Since early dynastic governments, China has monitored and controlled media to avoid the undermining of its authority. Some reasons for this censorship are well known by Westerners, others less so. In 221 B.C, Emperor Qin Shi Huang burned Confucian and Taoist books in order to rid the dynasty of different political perspectives. He did this not only to maintain order and unity, but also because he was impelled by other ancient Chinese values. Values that included a belief in state’s rights over human rights and the preservation of the dynasty at all costs. The more complex models of censorship used in China today were first used in the Soviet Union from 1922-1991 and are rooted in Marxist- Leninist thought. Westerners would be wise to consider China’s political history and deeply held social
Censorship is the suppression or prohibition of any parts of books, films, news, etc. that are considered obscene, politically unacceptable, or a threat to security. There are good reasons why censorship is used, such as some information might have to be censored for the content it might display and which in turn might cause a disturbance in peace. Countries try not abuse the fact they are allowed to do this because they are the ones who create the rules. However, China is abusing this fact and has been doing it to the point people are fearing what they can post or use on the internet. This issue was brought up in recent years because it has many different types of medians that were found in the New York Times. Firstly, the discussion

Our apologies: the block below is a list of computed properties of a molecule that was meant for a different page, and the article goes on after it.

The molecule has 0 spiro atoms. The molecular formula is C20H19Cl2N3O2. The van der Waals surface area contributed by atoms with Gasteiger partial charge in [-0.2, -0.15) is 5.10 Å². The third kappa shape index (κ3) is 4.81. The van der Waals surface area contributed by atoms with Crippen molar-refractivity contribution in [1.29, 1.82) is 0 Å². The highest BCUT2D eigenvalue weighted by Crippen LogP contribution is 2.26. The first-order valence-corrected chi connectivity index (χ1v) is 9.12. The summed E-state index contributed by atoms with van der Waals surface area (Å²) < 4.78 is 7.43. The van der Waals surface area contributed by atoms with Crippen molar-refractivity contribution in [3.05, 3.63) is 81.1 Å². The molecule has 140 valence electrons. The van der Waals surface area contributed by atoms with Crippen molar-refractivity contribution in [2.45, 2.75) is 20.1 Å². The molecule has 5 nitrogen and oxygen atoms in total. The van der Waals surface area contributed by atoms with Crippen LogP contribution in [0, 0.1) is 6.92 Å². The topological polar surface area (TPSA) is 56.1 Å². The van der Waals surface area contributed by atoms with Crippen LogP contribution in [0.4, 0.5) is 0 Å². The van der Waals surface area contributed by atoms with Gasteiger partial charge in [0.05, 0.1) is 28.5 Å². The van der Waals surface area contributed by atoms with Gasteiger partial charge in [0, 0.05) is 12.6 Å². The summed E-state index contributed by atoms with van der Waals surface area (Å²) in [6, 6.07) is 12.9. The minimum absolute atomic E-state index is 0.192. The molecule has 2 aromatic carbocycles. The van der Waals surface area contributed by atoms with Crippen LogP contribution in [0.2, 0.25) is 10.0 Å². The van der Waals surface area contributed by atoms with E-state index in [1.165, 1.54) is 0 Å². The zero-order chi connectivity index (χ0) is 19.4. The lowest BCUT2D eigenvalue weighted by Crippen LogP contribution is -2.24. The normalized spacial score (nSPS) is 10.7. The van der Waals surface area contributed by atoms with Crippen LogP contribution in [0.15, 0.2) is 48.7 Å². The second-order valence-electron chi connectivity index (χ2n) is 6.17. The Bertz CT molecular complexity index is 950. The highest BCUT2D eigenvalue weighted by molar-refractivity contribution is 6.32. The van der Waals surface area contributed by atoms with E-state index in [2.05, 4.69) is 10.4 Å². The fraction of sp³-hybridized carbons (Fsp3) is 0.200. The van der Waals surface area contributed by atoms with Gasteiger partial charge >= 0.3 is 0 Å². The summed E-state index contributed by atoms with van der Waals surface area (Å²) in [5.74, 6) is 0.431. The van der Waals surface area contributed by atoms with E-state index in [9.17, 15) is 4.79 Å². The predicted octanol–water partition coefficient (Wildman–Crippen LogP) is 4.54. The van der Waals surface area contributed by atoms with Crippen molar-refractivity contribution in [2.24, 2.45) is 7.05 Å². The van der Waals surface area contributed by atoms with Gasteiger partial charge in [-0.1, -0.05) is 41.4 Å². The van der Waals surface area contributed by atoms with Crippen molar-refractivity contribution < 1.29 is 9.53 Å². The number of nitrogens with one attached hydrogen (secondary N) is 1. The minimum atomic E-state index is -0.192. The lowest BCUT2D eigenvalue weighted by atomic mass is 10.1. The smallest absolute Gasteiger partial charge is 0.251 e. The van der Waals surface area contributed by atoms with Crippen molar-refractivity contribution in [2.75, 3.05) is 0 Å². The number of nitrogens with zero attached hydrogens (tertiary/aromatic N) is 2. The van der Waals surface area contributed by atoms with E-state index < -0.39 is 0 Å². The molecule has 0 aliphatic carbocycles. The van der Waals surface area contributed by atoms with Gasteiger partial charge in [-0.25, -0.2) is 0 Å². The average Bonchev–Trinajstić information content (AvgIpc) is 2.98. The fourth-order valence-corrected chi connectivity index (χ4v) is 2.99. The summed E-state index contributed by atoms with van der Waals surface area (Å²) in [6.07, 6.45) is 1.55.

In the book 1984, the government has control over all media “and so it was with every class of recorded fact, great or small. Everything faded away into a shadow-world in which, finally, even the date of the year had become uncertain” (Orwell 37). Due to the party’s restraint of all media, there are no actual certainty of written records. Without written records, no one knows if the government is being truthful about what has happened in the past. The citizens even question their memories and logic because there is no certainty of the past. Without records, the government can rearrange history however they please because there is no evidence to prove they are wrong. Similarly, in the article, “The Other Side Of the Great Firewall”, China has set up an immense system of “online censorship, commonly known as the Great Firewall, [which] blocks the populace from viewing material deemed dangerous to the state” (Beech etal 2). The chinese government has blocked the chinese citizens from being able to go on a variety of websites in order to protect China from western influences. Without certain websites, the government can regulate what their citizens can see and can hide what they don’t want their citizens to see. The citizens are being blocked from information that is considered dangerous to their government. The government continually will have total jurisdiction through the use of blocking websites
China today still follows a similar style of governing by blocking websites, altering news and punishing scholars (Buckley). In addition, due to the concealment of information citizens of China are living life in ignorance (Buckley). These actions might jeopardize the prosperity of China in the future just as it did during the Qin Dynasty. Ceasing media censorship now in China may benefit their society in the years a head due to all of the conflict in the apparent world around